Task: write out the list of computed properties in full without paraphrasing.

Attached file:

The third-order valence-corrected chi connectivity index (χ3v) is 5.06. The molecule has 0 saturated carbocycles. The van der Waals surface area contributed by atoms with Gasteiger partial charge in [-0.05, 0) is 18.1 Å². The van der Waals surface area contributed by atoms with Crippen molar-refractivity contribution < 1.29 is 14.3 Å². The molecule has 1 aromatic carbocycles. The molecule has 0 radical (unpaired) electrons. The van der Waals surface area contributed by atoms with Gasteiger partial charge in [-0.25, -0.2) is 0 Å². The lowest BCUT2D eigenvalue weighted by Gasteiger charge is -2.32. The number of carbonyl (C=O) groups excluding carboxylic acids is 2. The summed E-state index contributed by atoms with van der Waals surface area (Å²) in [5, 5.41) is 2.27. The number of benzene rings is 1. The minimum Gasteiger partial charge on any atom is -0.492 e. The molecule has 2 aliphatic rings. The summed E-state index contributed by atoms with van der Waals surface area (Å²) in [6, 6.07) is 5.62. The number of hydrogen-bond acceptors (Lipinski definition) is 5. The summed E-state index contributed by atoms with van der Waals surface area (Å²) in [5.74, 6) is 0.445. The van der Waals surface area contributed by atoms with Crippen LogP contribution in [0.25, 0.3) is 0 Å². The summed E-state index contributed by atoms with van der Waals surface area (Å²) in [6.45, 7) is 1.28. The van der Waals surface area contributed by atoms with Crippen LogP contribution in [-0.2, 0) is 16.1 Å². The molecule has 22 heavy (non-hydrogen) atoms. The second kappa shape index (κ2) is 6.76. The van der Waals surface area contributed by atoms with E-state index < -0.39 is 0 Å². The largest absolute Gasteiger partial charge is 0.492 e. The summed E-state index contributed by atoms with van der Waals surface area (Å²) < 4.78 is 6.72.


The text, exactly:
The third-order valence-corrected chi connectivity index (χ3v) is 5.06. The molecule has 0 saturated carbocycles. The van der Waals surface area contributed by atoms with Gasteiger partial charge in [-0.05, 0) is 18.1 Å². The van der Waals surface area contributed by atoms with Crippen molar-refractivity contribution < 1.29 is 14.3 Å². The molecule has 1 aromatic carbocycles. The molecule has 0 radical (unpaired) electrons. The van der Waals surface area contributed by atoms with Gasteiger partial charge in [-0.25, -0.2) is 0 Å². The lowest BCUT2D eigenvalue weighted by Gasteiger charge is -2.32. The number of carbonyl (C=O) groups excluding carboxylic acids is 2. The summed E-state index contributed by atoms with van der Waals surface area (Å²) in [5, 5.41) is 2.27. The number of benzene rings is 1. The minimum Gasteiger partial charge on any atom is -0.492 e. The molecule has 2 aliphatic rings. The summed E-state index contributed by atoms with van der Waals surface area (Å²) in [6, 6.07) is 5.62. The number of hydrogen-bond acceptors (Lipinski definition) is 5. The summed E-state index contributed by atoms with van der Waals surface area (Å²) in [5.74, 6) is 0.445. The van der Waals surface area contributed by atoms with Crippen LogP contribution in [0.25, 0.3) is 0 Å². The summed E-state index contributed by atoms with van der Waals surface area (Å²) in [6.45, 7) is 1.28. The van der Waals surface area contributed by atoms with Crippen LogP contribution in [-0.2, 0) is 16.1 Å². The molecule has 22 heavy (non-hydrogen) atoms. The second kappa shape index (κ2) is 6.76. The van der Waals surface area contributed by atoms with E-state index < -0.39 is 0 Å². The largest absolute Gasteiger partial charge is 0.492 e. The summed E-state index contributed by atoms with van der Waals surface area (Å²) < 4.78 is 6.72.